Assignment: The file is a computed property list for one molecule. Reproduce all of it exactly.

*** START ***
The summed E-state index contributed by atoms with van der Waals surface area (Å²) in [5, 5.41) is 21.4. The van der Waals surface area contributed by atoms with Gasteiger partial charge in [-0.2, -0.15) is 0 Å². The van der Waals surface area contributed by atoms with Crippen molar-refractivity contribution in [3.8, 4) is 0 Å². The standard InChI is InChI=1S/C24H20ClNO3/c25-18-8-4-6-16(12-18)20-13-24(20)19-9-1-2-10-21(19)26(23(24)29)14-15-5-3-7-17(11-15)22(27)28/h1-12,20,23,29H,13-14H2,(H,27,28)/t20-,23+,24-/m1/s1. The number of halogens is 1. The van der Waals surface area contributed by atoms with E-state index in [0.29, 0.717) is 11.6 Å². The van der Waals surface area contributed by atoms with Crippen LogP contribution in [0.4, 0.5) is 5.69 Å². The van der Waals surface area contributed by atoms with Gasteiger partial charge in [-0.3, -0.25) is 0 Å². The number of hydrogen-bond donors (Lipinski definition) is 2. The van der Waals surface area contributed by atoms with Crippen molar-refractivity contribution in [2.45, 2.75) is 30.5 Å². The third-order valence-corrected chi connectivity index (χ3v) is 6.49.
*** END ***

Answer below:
The summed E-state index contributed by atoms with van der Waals surface area (Å²) in [5, 5.41) is 21.4. The van der Waals surface area contributed by atoms with Gasteiger partial charge in [-0.2, -0.15) is 0 Å². The van der Waals surface area contributed by atoms with Crippen molar-refractivity contribution in [3.8, 4) is 0 Å². The standard InChI is InChI=1S/C24H20ClNO3/c25-18-8-4-6-16(12-18)20-13-24(20)19-9-1-2-10-21(19)26(23(24)29)14-15-5-3-7-17(11-15)22(27)28/h1-12,20,23,29H,13-14H2,(H,27,28)/t20-,23+,24-/m1/s1. The number of halogens is 1. The van der Waals surface area contributed by atoms with E-state index in [0.29, 0.717) is 11.6 Å². The van der Waals surface area contributed by atoms with Crippen LogP contribution in [0.4, 0.5) is 5.69 Å². The van der Waals surface area contributed by atoms with Gasteiger partial charge in [-0.3, -0.25) is 0 Å². The number of hydrogen-bond donors (Lipinski definition) is 2. The van der Waals surface area contributed by atoms with Crippen molar-refractivity contribution in [2.45, 2.75) is 30.5 Å². The third-order valence-corrected chi connectivity index (χ3v) is 6.49.